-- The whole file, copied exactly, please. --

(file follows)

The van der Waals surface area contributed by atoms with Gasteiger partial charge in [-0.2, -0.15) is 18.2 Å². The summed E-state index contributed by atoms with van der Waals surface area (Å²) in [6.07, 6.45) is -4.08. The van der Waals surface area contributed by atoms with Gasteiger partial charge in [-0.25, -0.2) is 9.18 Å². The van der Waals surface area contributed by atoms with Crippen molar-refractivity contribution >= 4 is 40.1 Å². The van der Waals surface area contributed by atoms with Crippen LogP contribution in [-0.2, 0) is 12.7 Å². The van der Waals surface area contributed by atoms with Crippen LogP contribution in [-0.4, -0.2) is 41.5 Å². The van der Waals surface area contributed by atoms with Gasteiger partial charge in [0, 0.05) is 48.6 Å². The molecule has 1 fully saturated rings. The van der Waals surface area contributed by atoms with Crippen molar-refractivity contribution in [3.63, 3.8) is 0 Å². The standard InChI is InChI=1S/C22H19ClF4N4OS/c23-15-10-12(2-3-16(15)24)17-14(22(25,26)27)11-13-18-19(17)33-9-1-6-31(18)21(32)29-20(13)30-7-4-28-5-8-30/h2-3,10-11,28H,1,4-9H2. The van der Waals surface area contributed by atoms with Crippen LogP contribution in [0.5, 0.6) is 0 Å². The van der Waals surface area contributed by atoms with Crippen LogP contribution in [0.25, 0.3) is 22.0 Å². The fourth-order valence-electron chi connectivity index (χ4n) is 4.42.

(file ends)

The van der Waals surface area contributed by atoms with Gasteiger partial charge in [-0.2, -0.15) is 18.2 Å². The summed E-state index contributed by atoms with van der Waals surface area (Å²) in [6.07, 6.45) is -4.08. The van der Waals surface area contributed by atoms with Gasteiger partial charge in [-0.25, -0.2) is 9.18 Å². The van der Waals surface area contributed by atoms with Crippen molar-refractivity contribution >= 4 is 40.1 Å². The van der Waals surface area contributed by atoms with Crippen LogP contribution in [-0.2, 0) is 12.7 Å². The van der Waals surface area contributed by atoms with Crippen LogP contribution in [-0.4, -0.2) is 41.5 Å². The van der Waals surface area contributed by atoms with Gasteiger partial charge in [0, 0.05) is 48.6 Å². The molecule has 1 fully saturated rings. The van der Waals surface area contributed by atoms with Crippen molar-refractivity contribution in [3.63, 3.8) is 0 Å². The standard InChI is InChI=1S/C22H19ClF4N4OS/c23-15-10-12(2-3-16(15)24)17-14(22(25,26)27)11-13-18-19(17)33-9-1-6-31(18)21(32)29-20(13)30-7-4-28-5-8-30/h2-3,10-11,28H,1,4-9H2. The van der Waals surface area contributed by atoms with Crippen LogP contribution in [0.5, 0.6) is 0 Å². The van der Waals surface area contributed by atoms with Crippen LogP contribution in [0.25, 0.3) is 22.0 Å². The fourth-order valence-electron chi connectivity index (χ4n) is 4.42.